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Several of the candidates at the council Q&A session talked about the need for affordable housing in Los Alamos, evincing what to me is a basic ignorance of economics.
The cost of housing is based on the cost of its economic inputs; that is, land, labor, materials and capital. The price of housing is established in an auction market between a willing buyer and a willing seller.
As the run-up and collapse of the recent housing bubble illustrate, the two are only loosely linked.
A developer analyzes the local market and attempts to find the right combination of land, labor, materials and capital to entice buyers to his product. He can reduce the land inputs by building higher density housing (trailer parks, apartments, town homes, duplexes and quads).
He can reduce the labor inputs by using mass-production techniques based on common designs (see Piñon Trails in White Rock), or factory assembly line processes for modular, Denver Steels, mobile homes, or pre-assembled panels (SIPS).
Material cost can be reduced by using cheaper materials or less of them by building smaller homes.
The cost of capital these days is low, so it is less of an impact unless the property doesn’t sell. The point is that there are a variety of choices to meet the demand for affordable housing, ranging from rent-sharing, to mobile homes, to apartments, to town homes, to single family detached housing.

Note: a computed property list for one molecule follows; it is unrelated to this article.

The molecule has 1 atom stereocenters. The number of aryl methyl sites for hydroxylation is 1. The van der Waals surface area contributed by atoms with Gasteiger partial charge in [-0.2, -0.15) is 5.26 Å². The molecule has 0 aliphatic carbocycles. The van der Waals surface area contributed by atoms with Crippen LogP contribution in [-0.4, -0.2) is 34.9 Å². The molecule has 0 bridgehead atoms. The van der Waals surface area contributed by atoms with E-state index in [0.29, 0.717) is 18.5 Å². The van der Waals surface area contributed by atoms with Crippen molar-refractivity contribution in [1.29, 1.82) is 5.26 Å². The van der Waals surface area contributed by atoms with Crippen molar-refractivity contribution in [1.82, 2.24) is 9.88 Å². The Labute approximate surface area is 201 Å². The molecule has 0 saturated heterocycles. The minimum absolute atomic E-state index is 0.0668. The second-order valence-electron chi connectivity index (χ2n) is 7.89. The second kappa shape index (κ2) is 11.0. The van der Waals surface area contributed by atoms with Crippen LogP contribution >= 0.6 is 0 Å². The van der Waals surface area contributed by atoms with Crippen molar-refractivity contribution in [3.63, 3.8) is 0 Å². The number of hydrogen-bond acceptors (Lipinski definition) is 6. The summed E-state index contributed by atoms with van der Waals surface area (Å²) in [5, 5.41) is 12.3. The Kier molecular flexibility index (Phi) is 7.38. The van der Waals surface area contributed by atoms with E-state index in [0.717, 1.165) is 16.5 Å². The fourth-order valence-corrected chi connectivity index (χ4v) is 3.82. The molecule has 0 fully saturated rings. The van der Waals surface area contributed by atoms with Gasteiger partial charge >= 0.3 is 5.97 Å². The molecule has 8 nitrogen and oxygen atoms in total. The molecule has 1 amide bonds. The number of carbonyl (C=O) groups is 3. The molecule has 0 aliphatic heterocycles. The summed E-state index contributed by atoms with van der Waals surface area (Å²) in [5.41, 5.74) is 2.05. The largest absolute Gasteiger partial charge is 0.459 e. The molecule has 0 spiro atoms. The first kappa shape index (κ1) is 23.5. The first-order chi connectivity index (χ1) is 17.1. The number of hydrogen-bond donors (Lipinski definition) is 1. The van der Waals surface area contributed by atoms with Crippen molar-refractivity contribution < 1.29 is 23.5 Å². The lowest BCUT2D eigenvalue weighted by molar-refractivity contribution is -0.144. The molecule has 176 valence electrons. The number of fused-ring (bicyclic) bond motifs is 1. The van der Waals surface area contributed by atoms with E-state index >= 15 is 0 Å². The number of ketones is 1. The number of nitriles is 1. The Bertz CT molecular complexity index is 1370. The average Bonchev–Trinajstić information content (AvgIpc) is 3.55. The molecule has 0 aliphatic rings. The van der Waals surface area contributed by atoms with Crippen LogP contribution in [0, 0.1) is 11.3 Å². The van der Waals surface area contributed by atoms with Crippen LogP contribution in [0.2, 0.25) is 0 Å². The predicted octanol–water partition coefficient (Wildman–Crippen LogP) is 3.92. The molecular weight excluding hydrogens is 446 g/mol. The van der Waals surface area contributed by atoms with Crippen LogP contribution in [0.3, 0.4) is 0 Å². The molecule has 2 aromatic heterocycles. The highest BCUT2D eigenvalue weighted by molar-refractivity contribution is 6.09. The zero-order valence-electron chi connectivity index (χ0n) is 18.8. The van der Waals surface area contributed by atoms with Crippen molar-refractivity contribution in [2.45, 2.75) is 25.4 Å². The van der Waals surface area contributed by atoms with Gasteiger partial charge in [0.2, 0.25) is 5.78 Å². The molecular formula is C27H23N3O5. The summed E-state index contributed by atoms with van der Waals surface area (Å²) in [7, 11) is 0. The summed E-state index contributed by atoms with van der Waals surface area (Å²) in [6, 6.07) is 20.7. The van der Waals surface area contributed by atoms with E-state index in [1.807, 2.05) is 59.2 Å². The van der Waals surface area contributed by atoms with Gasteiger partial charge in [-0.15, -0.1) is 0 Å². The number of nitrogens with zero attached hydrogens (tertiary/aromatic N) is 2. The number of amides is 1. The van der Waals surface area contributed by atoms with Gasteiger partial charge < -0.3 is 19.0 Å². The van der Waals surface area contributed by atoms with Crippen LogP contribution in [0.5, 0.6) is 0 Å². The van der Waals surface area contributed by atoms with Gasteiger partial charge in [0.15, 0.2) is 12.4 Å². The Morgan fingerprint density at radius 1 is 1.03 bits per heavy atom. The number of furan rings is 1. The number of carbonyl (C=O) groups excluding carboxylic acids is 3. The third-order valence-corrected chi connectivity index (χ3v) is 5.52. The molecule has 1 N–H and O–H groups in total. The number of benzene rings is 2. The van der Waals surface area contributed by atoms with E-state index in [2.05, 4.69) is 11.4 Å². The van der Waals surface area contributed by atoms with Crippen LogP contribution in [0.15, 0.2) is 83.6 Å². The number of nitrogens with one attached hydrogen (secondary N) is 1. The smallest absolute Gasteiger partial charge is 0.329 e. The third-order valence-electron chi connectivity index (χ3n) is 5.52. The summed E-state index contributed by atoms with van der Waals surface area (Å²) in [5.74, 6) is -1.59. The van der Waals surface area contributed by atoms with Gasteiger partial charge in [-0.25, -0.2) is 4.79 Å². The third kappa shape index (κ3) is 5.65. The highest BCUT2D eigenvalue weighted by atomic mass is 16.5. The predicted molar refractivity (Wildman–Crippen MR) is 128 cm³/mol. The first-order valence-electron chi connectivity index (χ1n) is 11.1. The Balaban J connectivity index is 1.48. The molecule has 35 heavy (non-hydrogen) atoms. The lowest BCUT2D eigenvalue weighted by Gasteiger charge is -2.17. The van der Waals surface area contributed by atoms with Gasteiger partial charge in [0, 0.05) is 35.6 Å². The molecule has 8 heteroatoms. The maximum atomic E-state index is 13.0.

Affordable housing advocates seem fixated on only one choice: the single family detached home with a mortgage, even though it may not be the right choice for someone early in their career, with limited financial means, or who intend to move on in the near future. It is this fixation on the “affordable mortgage for everyone” (even though they had no chance of paying it off) through Chris Dodd and Barney Frank’s Community Reinvestment Act that got us into the current financial mess in the first place.
If Los Alamos County, with its top-down, centrally managed, government-controlled mindset were to make building in the county more flexible, with less hair-splitting and intervention from the Community Obstruction Department, we would have more affordable housing.
If there is demand, it will be filled, but only if the country government permits it. It just may not be the taxpayer-subsidized single family detached home on a quarter acre that advocates demand.
David W. Thomson